Wednesday, June 17, 2009

North Pole Now Wheelchair Accessible

North Pole Now Wheelchair Accessible
Quadriplegic Reaches Geographic North Pole: A Historic First

Press Release Source: Team Independence

Monday April 13, 2009, 10:05 am EDT

TORONTO, April 13 /PRNewswire/ -- The North Pole has now been made wheelchair accessible. On April 11, 2009 a disabled parking sign
was raised at the North Pole on the 100th anniversary of the first successful polar expedition. David Shannon became the first person in
world history with quadriplegia and in a wheelchair to reach the Pole. He along with expedition co-leader and fellow Canadian, Chris
Watkins, developed "Team Independence 09" to promote breaking barriers to accessibility and greater community inclusion.

David upon reaching the pole stated, "This sign represents all peoples who have faced challenges or adversity in their lives
and have dreamed of overcoming them. If we as people, work together in our homes, our cities, our countries and in our global village,
there is no dream that cannot be realized."

Chris Watkins who himself was injured in 1988 stated, "David and our team represents the long-shot win of the underdog. But it shows
that there is no dream too big to dream and no challenge to big to overcome. What David has left us with is a world of infinite horizons."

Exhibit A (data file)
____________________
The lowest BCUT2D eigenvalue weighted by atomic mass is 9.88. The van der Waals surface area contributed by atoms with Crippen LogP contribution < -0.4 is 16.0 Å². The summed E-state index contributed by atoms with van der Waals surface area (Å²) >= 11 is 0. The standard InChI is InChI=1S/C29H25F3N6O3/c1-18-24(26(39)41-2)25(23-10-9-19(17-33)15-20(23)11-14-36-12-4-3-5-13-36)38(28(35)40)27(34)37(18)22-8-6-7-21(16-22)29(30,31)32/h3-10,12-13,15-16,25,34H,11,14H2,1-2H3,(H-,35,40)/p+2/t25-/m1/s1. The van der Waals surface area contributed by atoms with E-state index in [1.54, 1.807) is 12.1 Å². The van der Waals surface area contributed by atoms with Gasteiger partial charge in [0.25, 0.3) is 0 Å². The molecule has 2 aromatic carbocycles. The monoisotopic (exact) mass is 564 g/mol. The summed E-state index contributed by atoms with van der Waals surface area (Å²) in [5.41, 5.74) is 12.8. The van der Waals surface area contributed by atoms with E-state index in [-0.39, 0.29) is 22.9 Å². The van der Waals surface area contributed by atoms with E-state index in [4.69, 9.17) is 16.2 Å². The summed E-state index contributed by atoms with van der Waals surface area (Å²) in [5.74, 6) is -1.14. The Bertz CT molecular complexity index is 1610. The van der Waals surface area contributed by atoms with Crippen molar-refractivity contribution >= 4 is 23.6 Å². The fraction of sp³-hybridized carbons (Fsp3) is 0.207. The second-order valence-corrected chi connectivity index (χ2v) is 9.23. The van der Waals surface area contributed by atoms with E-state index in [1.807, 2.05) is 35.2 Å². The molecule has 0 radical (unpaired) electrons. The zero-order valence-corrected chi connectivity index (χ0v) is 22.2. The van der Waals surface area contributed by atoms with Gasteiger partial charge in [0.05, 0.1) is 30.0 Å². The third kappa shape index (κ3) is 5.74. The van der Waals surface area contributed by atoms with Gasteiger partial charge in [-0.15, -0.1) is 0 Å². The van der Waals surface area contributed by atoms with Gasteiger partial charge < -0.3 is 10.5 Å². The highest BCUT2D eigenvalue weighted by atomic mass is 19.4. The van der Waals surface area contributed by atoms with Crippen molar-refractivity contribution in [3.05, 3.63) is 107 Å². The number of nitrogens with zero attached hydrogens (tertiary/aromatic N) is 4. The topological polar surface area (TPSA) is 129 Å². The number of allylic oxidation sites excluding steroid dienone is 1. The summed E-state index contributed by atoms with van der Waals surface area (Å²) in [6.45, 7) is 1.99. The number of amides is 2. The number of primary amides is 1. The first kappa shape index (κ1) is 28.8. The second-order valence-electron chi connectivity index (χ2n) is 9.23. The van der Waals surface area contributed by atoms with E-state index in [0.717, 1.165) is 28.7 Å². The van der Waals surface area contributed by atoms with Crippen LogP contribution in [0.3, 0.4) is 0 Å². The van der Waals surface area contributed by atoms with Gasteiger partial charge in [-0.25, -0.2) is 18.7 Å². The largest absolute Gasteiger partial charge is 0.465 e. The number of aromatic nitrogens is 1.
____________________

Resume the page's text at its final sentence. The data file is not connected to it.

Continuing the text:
Media is invited to go to for more information and a media package on this historic first North Pole
expedition. A photo of their arrival at the North Pole is available.

During the expedition the team struggled with adversity. In addition to the cutting arctic winds, David's spinal
cord injury compromised his ability to maintain body heat. The week of the final polar push, this heat retention problem was compounded
by a significant infection, which caused increased susceptibility to the life threatening cold temperatures. David and Chris have returned
exhausted and with some minor injuries. For example, Chris suffered some frostbite to his fingers and a cut to his foot. They are recovering
in Longyearbyen, Svalbard, Norway with their team mate Darren Lillington. This is an island still within the Arctic Circle north of Lapland.
They will return to Canada in a few days.

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